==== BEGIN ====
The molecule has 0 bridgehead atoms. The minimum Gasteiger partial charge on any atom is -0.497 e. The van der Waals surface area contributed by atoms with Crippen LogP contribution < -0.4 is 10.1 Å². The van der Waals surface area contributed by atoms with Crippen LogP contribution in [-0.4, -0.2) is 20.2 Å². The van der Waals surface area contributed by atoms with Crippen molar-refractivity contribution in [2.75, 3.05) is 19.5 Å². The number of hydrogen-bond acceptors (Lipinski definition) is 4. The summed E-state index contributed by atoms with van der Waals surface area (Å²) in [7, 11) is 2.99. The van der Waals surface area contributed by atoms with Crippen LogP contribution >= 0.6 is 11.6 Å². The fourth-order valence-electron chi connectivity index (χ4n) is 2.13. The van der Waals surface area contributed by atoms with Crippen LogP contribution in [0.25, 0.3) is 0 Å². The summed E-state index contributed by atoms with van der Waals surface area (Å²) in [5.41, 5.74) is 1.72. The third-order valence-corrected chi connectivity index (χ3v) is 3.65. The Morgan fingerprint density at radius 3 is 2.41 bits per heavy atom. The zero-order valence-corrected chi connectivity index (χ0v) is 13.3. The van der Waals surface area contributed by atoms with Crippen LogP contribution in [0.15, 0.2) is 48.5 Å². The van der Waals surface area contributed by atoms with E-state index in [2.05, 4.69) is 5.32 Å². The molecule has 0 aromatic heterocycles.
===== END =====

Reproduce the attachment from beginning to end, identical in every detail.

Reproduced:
The molecule has 0 bridgehead atoms. The minimum Gasteiger partial charge on any atom is -0.497 e. The van der Waals surface area contributed by atoms with Crippen LogP contribution < -0.4 is 10.1 Å². The van der Waals surface area contributed by atoms with Crippen LogP contribution in [-0.4, -0.2) is 20.2 Å². The van der Waals surface area contributed by atoms with Crippen molar-refractivity contribution in [2.75, 3.05) is 19.5 Å². The number of hydrogen-bond acceptors (Lipinski definition) is 4. The summed E-state index contributed by atoms with van der Waals surface area (Å²) in [7, 11) is 2.99. The van der Waals surface area contributed by atoms with Crippen LogP contribution >= 0.6 is 11.6 Å². The fourth-order valence-electron chi connectivity index (χ4n) is 2.13. The van der Waals surface area contributed by atoms with Crippen LogP contribution in [0.25, 0.3) is 0 Å². The summed E-state index contributed by atoms with van der Waals surface area (Å²) in [5.41, 5.74) is 1.72. The third-order valence-corrected chi connectivity index (χ3v) is 3.65. The Morgan fingerprint density at radius 3 is 2.41 bits per heavy atom. The zero-order valence-corrected chi connectivity index (χ0v) is 13.3. The van der Waals surface area contributed by atoms with Crippen LogP contribution in [0.15, 0.2) is 48.5 Å². The van der Waals surface area contributed by atoms with E-state index in [2.05, 4.69) is 5.32 Å². The molecule has 0 aromatic heterocycles.